Tully: Ok, so at first I didn’t like this movie. I even texted my friend Julie and commiserated with her about our mutual dislike for it. The day after though, after thinking about it in the shower for quite some time, I decided it actually resonated more than I gave it credit for. I love Charlize Theron and, without giving too much away, this film offers a unique and important glimpse into postpartum mental health.
Girls Night In: While I think I’m not necessarily the target age here (I’m guessing it’s more like early 30’s), I’ve been surprised with how much I enjoy this newsletter. It’s really well done, smartly written and always has a few links that interest me.
Green Chile Chicken Verde (in the Instant Pot!): As I mentioned, I (very) reluctantly gave into the craze: I’m the (reluctant) owner of a new Instant Pot and this recipe is calling my name. What else should I make?!
Instant Pot Tomato White Beans: It’s been really too hot to do major cooking this week, so when I stumbled across this recipe, it was immediately bookmarked. I’ve heard that making beans in the Instant Pot is a real game changer, and I’m looking forward to keying up this recipe to find out what all the hype’s about.
Our Favorite Vegan Ice Cream: More often than not we have a pint of Frankie and Jo’s in the freezer. It’s not cheap, but it’s hands down the best vegan ice cream I’ve ever had and just so happens to be a few blocks from our house (but they also ship!). I love the Berries and Cultured Cream flavor this month. So good.
These whole grain scones aren’t too sweet and are a great way to use up a glut of summer berries. Strawberries, raspberries, blackberries or blueberries all work great here (I used a mixture of raspberries and blackberries). As you’re making the dough, remember that flour is your friend: if your dough feels too wet or you’re sticking to your work surface, just add a bit more! These are best the day you bake them, but are still great the second day if stored in an airtight container. Beyond that, freeze them for future weekday breakfasts.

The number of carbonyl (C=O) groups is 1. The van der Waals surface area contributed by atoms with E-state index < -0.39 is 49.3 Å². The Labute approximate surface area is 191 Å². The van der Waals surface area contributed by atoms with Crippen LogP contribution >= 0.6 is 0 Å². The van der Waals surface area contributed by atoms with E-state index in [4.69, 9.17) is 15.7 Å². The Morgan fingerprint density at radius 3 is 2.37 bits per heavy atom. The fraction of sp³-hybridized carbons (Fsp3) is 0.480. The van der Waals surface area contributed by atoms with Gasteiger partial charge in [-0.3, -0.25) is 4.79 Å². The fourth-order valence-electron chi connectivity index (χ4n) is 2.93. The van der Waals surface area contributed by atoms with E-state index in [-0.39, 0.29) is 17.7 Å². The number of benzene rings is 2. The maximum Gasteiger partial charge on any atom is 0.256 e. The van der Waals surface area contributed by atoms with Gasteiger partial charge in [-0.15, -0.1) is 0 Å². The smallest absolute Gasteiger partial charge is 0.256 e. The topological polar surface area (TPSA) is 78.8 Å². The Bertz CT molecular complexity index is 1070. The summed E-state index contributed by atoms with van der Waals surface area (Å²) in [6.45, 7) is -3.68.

Preheat the oven to 400 F. Line a large baking sheet with parchment paper or a silicone baking mat.
In the bowl of a food processor, pulse together the flour, sugar, baking powder, baking soda and salt.
Add the butter and pulse until it’s incorporated into tiny pebble-size pieces. Slowly add the buttermilk through the feed tube, stopping right when the dough starts to come together.
Turn the dough out onto a well-floured work surface. Place your berries on top and fold the dough over a few times until the berries have been incorporated (they’ll likely be kind of hiding in the center layer there, which is great; you can’t mess this step up … just get those berries in there as messy as it may seem). Add a little more flour to the dough if it’s sticking to the surface.
Form the dough into a rectangle shape (do the best you can here; it’s totally acceptable to have different shaped scones, so it really doesn’t matter). Slice into 9 large scones or 16 small scones.
Quickly transfer to prepared baking sheet. Brush the scones with a little buttermilk and sprinkle with extra sugar. Bake for 20-24 minutes, or until golden brown around the edges. Best if enjoyed within two days of baking.
The Thanksgiving Table
Today is a different kind of day. Usually posts on this blog come about with the narrative and I manage to squeeze in a recipe. But sometimes when you really stumble upon a winning recipe, it speaks for itself. We'll likely make these beans for Thanksgiving this year. They're one of those simple stunners that you initially think couldn't be much of a thing. And then they come out of the oven all sweet and withered and flecked with herbs. You try one and you realize they are, in fact, a pretty big thing.